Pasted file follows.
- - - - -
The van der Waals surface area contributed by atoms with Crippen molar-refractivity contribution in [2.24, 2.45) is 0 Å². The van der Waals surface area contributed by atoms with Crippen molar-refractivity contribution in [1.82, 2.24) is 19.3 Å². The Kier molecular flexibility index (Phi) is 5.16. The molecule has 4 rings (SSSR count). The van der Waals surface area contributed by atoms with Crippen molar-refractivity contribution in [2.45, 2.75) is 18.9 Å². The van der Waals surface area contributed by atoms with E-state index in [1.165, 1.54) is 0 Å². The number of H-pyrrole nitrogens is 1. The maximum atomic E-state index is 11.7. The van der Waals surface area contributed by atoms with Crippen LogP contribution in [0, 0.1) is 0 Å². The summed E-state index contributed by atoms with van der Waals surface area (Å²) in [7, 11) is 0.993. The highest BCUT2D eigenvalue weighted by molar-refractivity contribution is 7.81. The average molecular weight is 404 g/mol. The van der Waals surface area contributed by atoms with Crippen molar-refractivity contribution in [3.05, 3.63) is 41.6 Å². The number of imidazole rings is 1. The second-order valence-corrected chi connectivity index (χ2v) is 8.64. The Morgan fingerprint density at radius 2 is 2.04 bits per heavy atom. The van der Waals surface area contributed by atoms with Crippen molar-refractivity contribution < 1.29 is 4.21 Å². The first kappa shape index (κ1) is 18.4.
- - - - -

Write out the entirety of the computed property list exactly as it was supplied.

The van der Waals surface area contributed by atoms with Crippen molar-refractivity contribution in [2.24, 2.45) is 0 Å². The van der Waals surface area contributed by atoms with Crippen molar-refractivity contribution in [1.82, 2.24) is 19.3 Å². The Kier molecular flexibility index (Phi) is 5.16. The molecule has 4 rings (SSSR count). The van der Waals surface area contributed by atoms with Crippen molar-refractivity contribution in [2.45, 2.75) is 18.9 Å². The van der Waals surface area contributed by atoms with E-state index in [1.165, 1.54) is 0 Å². The number of H-pyrrole nitrogens is 1. The maximum atomic E-state index is 11.7. The van der Waals surface area contributed by atoms with Crippen LogP contribution in [0, 0.1) is 0 Å². The summed E-state index contributed by atoms with van der Waals surface area (Å²) in [7, 11) is 0.993. The highest BCUT2D eigenvalue weighted by molar-refractivity contribution is 7.81. The average molecular weight is 404 g/mol. The van der Waals surface area contributed by atoms with Crippen molar-refractivity contribution in [3.05, 3.63) is 41.6 Å². The number of imidazole rings is 1. The second-order valence-corrected chi connectivity index (χ2v) is 8.64. The Morgan fingerprint density at radius 2 is 2.04 bits per heavy atom. The van der Waals surface area contributed by atoms with Crippen molar-refractivity contribution < 1.29 is 4.21 Å². The first kappa shape index (κ1) is 18.4.